Why This Could End Up Being Lucky No. 13

After the past few years, it's hard to believe that anyone wouldn't be looking forward to a new year and a new start, and yet for some, 2013 is a couple of Zantacs past trepidation.

There isn't a great deal of research on credit union leaders who suffer from triskaidekaphobia (fear of the number 13), but it's likely we'll be able to identify them when they call in sick (or mortified) in September and December, each of which has a Friday the 13th.

There are any number of myths related to why 13 is considered unlucky in much of the western world, some as many as 4,000 years old (it is also not to be confused with hexakosioihexekontahexaphobia, fear of the number 666, or tetraphobia, fear of the number 4). Others date the superstition to the Last Supper, in which Judas was said to be the 13th to sit at the table (even though the Bible itself says nothing of the order in which the Apostles were seated). There are Viking and Persian and even old French superstitions around the number, as well, and it remains alive in some hotels that don't have a 13th floor.


Testing Your Luck

Here's a piece of trivia, by the way. In the late 19th century, when superstitions often ruled many people's lives, a group formed in New York called the Thirteen Club that met for the first time on Friday the 13th in 1881 at 8:13 p.m., when 13 people sat down to dine in room 13. They walked under a ladder to enter the room and sat among piles of spilled salt. Fate, consider yourself tempted.

Various other Thirteen Clubs popped up around the country for the next 20 years or so (five future U.S. presidents would all be members at some point), before finally fading away (or perhaps all the members each met with a bizarre and untimely ending).

Most credit union CEOs will agree luck always plays a role in any CU's success, such as having a strong sponsor or sponsors, operating in a state that doesn't have the word "Sand" in front of it, or having had a management team come together where the sum is greater than the parts. But for the most part it isn't luck or rabbit's feet or four-leaf clover in the grass out front that drives those numbers that show up on the 5300 every quarter-it's just good, solid strategy and management.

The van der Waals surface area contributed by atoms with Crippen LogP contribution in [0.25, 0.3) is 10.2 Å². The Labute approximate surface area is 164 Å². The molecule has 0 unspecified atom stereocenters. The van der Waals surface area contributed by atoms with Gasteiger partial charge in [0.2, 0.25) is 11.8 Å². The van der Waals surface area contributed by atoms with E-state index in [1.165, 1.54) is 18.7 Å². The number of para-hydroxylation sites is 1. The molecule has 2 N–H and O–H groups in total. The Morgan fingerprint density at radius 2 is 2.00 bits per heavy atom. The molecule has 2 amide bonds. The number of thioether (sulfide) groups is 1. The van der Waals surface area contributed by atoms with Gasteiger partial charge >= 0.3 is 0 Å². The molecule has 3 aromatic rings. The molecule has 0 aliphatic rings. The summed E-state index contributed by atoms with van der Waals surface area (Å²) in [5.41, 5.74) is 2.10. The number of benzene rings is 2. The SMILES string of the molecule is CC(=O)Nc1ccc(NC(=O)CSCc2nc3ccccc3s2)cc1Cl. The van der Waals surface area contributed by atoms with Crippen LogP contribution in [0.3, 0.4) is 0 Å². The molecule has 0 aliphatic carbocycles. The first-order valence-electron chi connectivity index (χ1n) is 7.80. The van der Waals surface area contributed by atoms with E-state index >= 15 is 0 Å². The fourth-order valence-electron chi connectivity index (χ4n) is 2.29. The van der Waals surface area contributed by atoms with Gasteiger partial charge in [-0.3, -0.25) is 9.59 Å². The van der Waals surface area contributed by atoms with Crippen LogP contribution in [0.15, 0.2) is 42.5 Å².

Potholes & Fast Lanes

But you already know that. What you also know is that Credit Union Journal has committed itself to providing resources and information to do all it can to help readers prosper so that luck doesn't have to be part of the business plan. For 2013, this newspaper again kicks off a new year with a forecast from experts and analysts of all kind on what the next 12 months will likely bring us, so that you can avoid at least a few of the potholes while moving into the fast lane.

Go back and read the 2012 Preview issue of Credit Union Journal and while it wasn't gloomy, it didn't elicit very many :)'s either. The view in January of 2012 might best be described as the Purgatory Forecast; credit union souls floating around in the ether, not moving forward or backward or even sure where they were headed.

This year, while we're clearly not in heaven, if there is a commonality in just about every forecast for 2013 it is something we haven't heard or felt in a while: optimism. That isn't too say that all the prognostication doesn't come with a fair share of caveats and asterisks and "on the other hands," but for the most part all the analysts interviewed by Credit Union Journal reporters are pretty upbeat about what 2013 holds. Or could hold if opportunities are effectively exploited.

What 2013 really reinforces is the power of housing in the United States to affect the economy. Of course, it's not like 2009 and '10 and '11 didn't already offer a monster-sized lesson on how housing can take the economy south (quite figuratively and literally); we only need to pause to remember how many of the headstones at the Sandy State Acres Cemetery are carved with the names of credit unions and corporates, may they rest in peace.

But now we're seeing the other side of housing's power. The Fiserv Case-Schiller index, for instance, is projecting 3.3% growth in housing through 2017. As CUNA Economist Steve Rick observed, "There are a lot of positives out there. The housing market is recovering nicely, pushing up home prices and restoring confidence." Other analysts noted that with a strong housing market comes all the related purchases, the furniture and lighting and paint (call it The Home Depot Index).


Improving Your Odds

Beyond that, there are areas of capital investment in 2013 that should pay dividends for years to come, especially in mobile services and other technologies. You'll find a number of views in this issue with ideas on where those investment dollars should go.

Of course, no year with '13 in it would be complete without some unlucky omens. Cost of funds could hardly be lower, yet margins remain ever thinner. Banks have decided to get aggressive on a little something called lending. And the government seems to feel the best cure for over-regulation is more regulation.

Will you be lucky in 2013? No one knows. But as this issue demonstrates, there is a lot you can do to improve your odds.

Frank J. Diekmann can be reached at fdiekmann@cujournal.com.